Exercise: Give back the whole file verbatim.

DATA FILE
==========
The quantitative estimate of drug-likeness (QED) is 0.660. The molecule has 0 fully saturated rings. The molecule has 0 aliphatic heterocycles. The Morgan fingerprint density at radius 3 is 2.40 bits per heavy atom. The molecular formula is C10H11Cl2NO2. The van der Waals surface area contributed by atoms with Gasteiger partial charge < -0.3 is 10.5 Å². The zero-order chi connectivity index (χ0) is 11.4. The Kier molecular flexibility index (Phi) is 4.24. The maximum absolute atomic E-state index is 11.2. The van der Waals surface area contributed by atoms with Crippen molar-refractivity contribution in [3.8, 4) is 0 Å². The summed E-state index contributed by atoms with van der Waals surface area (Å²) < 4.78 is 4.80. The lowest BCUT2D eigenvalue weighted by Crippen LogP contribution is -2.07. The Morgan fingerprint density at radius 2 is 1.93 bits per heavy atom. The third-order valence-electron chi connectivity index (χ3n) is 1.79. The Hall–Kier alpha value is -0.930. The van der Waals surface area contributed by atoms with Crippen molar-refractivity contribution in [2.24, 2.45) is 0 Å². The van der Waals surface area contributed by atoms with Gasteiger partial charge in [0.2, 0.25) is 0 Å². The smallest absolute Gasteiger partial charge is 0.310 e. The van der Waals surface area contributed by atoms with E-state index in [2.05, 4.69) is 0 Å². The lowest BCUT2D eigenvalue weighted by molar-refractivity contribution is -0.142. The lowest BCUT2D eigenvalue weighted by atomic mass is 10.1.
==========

The quantitative estimate of drug-likeness (QED) is 0.660. The molecule has 0 fully saturated rings. The molecule has 0 aliphatic heterocycles. The Morgan fingerprint density at radius 3 is 2.40 bits per heavy atom. The molecular formula is C10H11Cl2NO2. The van der Waals surface area contributed by atoms with Gasteiger partial charge < -0.3 is 10.5 Å². The zero-order chi connectivity index (χ0) is 11.4. The Kier molecular flexibility index (Phi) is 4.24. The maximum absolute atomic E-state index is 11.2. The van der Waals surface area contributed by atoms with Crippen molar-refractivity contribution in [3.8, 4) is 0 Å². The summed E-state index contributed by atoms with van der Waals surface area (Å²) < 4.78 is 4.80. The lowest BCUT2D eigenvalue weighted by Crippen LogP contribution is -2.07. The Morgan fingerprint density at radius 2 is 1.93 bits per heavy atom. The third-order valence-electron chi connectivity index (χ3n) is 1.79. The Hall–Kier alpha value is -0.930. The van der Waals surface area contributed by atoms with Crippen molar-refractivity contribution in [2.24, 2.45) is 0 Å². The van der Waals surface area contributed by atoms with Gasteiger partial charge in [0.2, 0.25) is 0 Å². The smallest absolute Gasteiger partial charge is 0.310 e. The van der Waals surface area contributed by atoms with E-state index in [2.05, 4.69) is 0 Å². The lowest BCUT2D eigenvalue weighted by molar-refractivity contribution is -0.142. The lowest BCUT2D eigenvalue weighted by atomic mass is 10.1.